The architectural remains of Istanbul’s ethnic and religious minorities, which date back to the Ottoman Empire, continue to stand in the city’s hidden corners. Even though the city has become more homogenized, the Greek Orthodox, Jewish, and Armenian religious edifices stand as a reminder of a more multi-cultural past. We took a look at some of our favorites.
Located at the end of Serdar-ı Ekrem Street in Galata, the Crimean Memorial Church is almost entirely hidden away by the lush trees that stand in its forefront. Also known as Christ Church and belonging to the Church of England, the religious edifice was constructed between 1858 and 1868 in memory of the British soldiers who participated in the Crimean War. Due to a lack of congregation the church closed in 1978 but reopened in 1991. Make sure to wander around the small garden where geese, turtles, and a few stray cats enjoy the deciduous surroundings.
One of the most important and oldest sites associated with the Armenian community, the Surp Krikor Lusavorich Church was built in 1360. Having been subject to two fires, the church was renovated and reopened twice, in 1733 and 1799 respectively. Next to the church, the Getronagan is an Armenian minority high school, which opened its doors in 1886 with the sponsorship of the Archbishop Nerses Varjabetyan. The school continues to operate today, teaching mostly in Turkish but with Armenian language and literature courses available.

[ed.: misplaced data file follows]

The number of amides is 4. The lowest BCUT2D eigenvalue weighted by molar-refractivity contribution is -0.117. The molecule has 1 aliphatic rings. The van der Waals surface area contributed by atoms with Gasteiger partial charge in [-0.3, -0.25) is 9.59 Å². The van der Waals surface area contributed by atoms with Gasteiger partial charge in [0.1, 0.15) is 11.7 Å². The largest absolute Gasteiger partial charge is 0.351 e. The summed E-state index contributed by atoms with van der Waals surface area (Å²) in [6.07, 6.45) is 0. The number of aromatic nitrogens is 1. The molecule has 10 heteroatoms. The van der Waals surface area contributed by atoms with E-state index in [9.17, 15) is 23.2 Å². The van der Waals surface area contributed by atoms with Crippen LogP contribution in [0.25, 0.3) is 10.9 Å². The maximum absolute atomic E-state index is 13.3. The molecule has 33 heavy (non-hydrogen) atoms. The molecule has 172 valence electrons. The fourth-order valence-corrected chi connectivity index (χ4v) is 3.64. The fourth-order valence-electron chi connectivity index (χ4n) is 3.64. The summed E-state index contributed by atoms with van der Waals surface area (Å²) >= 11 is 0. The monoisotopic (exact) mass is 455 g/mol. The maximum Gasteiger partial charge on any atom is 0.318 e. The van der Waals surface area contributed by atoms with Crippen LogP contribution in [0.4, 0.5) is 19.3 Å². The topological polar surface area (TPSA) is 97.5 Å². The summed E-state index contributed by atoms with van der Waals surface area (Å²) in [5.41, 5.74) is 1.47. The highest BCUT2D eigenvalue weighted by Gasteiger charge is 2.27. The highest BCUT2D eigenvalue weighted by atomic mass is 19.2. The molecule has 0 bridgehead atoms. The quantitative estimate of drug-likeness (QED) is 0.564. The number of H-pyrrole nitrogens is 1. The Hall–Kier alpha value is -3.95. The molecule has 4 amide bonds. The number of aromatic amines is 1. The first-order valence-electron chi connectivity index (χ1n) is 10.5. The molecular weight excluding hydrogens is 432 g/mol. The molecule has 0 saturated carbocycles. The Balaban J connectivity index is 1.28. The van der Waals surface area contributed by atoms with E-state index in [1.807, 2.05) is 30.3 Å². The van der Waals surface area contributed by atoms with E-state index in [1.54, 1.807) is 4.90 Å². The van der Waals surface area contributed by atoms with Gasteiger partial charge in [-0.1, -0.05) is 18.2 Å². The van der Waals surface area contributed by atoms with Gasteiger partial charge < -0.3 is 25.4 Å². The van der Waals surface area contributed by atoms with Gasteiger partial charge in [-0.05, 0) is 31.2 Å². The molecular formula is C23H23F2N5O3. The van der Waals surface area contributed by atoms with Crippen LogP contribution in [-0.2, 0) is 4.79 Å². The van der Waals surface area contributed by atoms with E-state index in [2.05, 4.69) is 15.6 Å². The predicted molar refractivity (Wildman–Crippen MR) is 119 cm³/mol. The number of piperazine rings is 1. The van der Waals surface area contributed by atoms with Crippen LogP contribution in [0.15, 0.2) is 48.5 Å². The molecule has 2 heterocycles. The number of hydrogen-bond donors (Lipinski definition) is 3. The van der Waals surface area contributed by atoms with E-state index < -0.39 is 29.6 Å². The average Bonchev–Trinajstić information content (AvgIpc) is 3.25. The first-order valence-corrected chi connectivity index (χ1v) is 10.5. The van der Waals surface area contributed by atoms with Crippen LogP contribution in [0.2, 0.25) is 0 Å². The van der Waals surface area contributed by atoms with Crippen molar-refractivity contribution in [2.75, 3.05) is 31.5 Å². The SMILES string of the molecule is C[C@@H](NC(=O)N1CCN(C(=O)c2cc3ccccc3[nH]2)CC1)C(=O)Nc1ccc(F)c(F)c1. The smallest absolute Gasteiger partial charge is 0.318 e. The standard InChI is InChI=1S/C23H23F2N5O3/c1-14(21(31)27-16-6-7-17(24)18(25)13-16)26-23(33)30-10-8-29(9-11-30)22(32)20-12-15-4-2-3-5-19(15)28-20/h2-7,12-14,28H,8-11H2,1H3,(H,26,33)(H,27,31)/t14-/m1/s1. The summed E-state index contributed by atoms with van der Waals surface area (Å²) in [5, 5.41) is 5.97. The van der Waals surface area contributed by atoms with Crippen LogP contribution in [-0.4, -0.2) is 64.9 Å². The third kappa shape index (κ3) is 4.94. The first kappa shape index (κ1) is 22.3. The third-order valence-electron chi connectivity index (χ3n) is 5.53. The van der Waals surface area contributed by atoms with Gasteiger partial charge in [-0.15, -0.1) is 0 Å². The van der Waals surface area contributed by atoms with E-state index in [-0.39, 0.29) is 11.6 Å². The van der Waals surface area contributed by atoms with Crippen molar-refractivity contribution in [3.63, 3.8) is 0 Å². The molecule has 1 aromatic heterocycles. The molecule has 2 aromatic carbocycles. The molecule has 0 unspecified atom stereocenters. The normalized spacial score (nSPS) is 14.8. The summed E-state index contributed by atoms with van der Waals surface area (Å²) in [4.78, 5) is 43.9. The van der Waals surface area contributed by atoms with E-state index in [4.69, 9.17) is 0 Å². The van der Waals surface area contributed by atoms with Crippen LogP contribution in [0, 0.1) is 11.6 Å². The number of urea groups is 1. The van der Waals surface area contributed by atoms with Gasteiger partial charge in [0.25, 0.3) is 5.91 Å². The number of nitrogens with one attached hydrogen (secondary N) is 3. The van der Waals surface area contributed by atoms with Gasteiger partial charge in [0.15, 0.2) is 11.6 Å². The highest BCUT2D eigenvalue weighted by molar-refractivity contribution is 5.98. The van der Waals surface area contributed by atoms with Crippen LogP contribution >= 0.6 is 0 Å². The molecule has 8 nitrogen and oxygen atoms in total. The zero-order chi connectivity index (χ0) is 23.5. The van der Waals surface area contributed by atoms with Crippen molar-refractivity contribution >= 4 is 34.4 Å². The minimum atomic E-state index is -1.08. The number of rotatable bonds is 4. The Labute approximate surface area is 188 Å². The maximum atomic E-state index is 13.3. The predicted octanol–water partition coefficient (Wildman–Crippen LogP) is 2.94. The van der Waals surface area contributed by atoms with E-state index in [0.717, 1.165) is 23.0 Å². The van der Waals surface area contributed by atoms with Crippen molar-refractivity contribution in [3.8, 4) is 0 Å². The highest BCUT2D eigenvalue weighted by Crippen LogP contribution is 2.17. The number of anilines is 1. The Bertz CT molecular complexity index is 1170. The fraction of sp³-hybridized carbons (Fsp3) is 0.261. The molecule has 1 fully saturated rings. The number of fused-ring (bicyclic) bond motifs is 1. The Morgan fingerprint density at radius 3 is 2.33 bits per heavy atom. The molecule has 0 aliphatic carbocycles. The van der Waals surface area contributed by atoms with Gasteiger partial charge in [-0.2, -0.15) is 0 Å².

Known for its rose-colored exterior, the Church of St. Mary of the Mongols was established in 1282 by Princess Maria Palaiologina, the illegitimate daughter of Byzantine Emperor Michael VIII Palaiologos. After having lost her husband Hulagu Khan, the grandson of Genghis Khan, Maria returned to Constantinople and became a nun in her namesake church. One of the only Byzantine churches to have not been converted into a mosque, the Ottoman Royal decree that granted the structure to the Orthodox Church can still be found framed and hanging inside.
Located at the very top point of Büyükada (the largest of the Princes’ Islands), Aya Yorgi (St. George) was built around 1751 and remains one of the most visited sights on the island overlooking a spectacular view. Every year on April 23rd, thousands of pilgrims from all faiths make the journey to the monastery following an age-old fertility ritual. These visitors, who come from Turkey, Greece, the Balkans and Russia, unwind spools of thread from the Birlik Meydanı (union square) to the church at the summit, winding it around the greenery along the way.
The Bulgarian St. Stephen Church is a Bulgarian Orthodox Church, which is famous because of its cast iron exterior. Also known as the Bulgarian Iron Church, the religious structure belongs to the Bulgarian minority who were allowed to built a national church in the 19th century. Richly ornamented and composed of three domes that form a cross-shaped basilica, the altar faces the Golden Horn.